How, why and if the US bans TikTok

When you scroll to mine TikTok for you page, you see Selena and Haley dramas, vegetarian recipes, cats, comedy, and lots of capybaras. This may not seem particularly threatening to you, but it certainly does to governments around the world.

It seems everyone is trying to ban TikTok.

Why the US wants to ban TikTok

TikTok was once an American app called in a new tab), but Chinese tech company ByteDance bought it in 2017. In the early days of US sanctuary regulations, TikTok had a real moment — and the moment has held. We’ve seen people rise to fame from viral dances and cooking videos, and we’ve seen how the US government would handle a content-obsessed nation led by a foreign tech company. In January 2019, the American think tank Peterson Institute for International Economics(Opens in a new tab) investigated the social networking platform and found that the app was able to send data to its parent company in China, ByteDance. Later in 2019, Senators Marco Rubio, Tom Cotton and Chuck Schumer asked the administration to investigate the app.

Eventually presidents — including both Donald Trump and Joe Biden — considered banning TikTok. Trump-era executive order said TikTok’s data collection(Opens in a new tab) “threatens to allow the Chinese Communist Party access to personal and proprietary information of Americans.” The effect of TikTok having that information and giving it to the Chinese government, Trump said, would open the way for China to monitor the locations of government officials, conduct espionage and build blackmail dossiers.

Investigative journalist Emily Baker-White has uncovered some disturbing examples of ByteDance employees at play high-tech surveillance(Opens in a new tab) on she and a partner of hers(Opens in a new tab)and showed that US data supposedly quarantined in the US was access from China(Opens in a new tab). While these episodes are deeply disturbing, let’s say they make TikTok, in the words of Marco Rubio(Opens in a new tab)“a CCP puppet company” strains plausibility.

Experts do not all agree, for example, on the extent of the Chinese government’s involvement. Georgetown University law professor Anupam Chander told NPR that the allegations that TikTok(Opens in a new tab) The sharing of US user data — or its use for political gain — lacks much confirmation.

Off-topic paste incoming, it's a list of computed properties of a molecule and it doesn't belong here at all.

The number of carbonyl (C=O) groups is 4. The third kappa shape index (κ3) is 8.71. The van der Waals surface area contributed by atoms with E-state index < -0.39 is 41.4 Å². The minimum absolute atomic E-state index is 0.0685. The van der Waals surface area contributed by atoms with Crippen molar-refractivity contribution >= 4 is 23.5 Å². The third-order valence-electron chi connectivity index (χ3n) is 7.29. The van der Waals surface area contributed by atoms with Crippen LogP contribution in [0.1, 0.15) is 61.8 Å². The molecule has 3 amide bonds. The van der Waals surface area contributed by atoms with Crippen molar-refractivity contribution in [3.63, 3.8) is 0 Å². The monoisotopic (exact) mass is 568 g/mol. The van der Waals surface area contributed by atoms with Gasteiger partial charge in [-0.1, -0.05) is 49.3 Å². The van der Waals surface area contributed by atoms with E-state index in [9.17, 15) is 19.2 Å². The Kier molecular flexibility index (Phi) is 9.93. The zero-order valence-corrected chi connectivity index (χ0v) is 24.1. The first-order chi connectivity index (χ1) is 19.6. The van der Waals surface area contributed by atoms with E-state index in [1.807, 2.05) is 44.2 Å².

“There is no evidence of that,” Chander said. “None of the claims here, even the claims that some insiders are making about people accessing China,” Chander explained. “This access is not provided by the Chinese government, but by others within Byte Dance’s corporate structure, [look at] data about TikTok employees and others in the United States.”

It’s clear, though, that the app threatens America’s dominance in technology — just look at all the ways American tech companies are copying TikTok — including competing for ways to copy the tempting For You algorithm. When it comes to data, some lawmakers believe TikTok is being used as a tool for the Chinese Communist Party to spy on Americans — which may be a bit of a stretch.

In addition, some activist groups, such as the ACLU, say they are banning TikTok would violate the First Amendment(Opens in a new tab).

What the US TikTok bans have looked like so far

A barrage of bills trying to limit TikTok’s reach due to alleged data sharing flooded the offices of US lawmakers in late 2019 — most of them ill-conceived, ineffective and, in a word, doomed.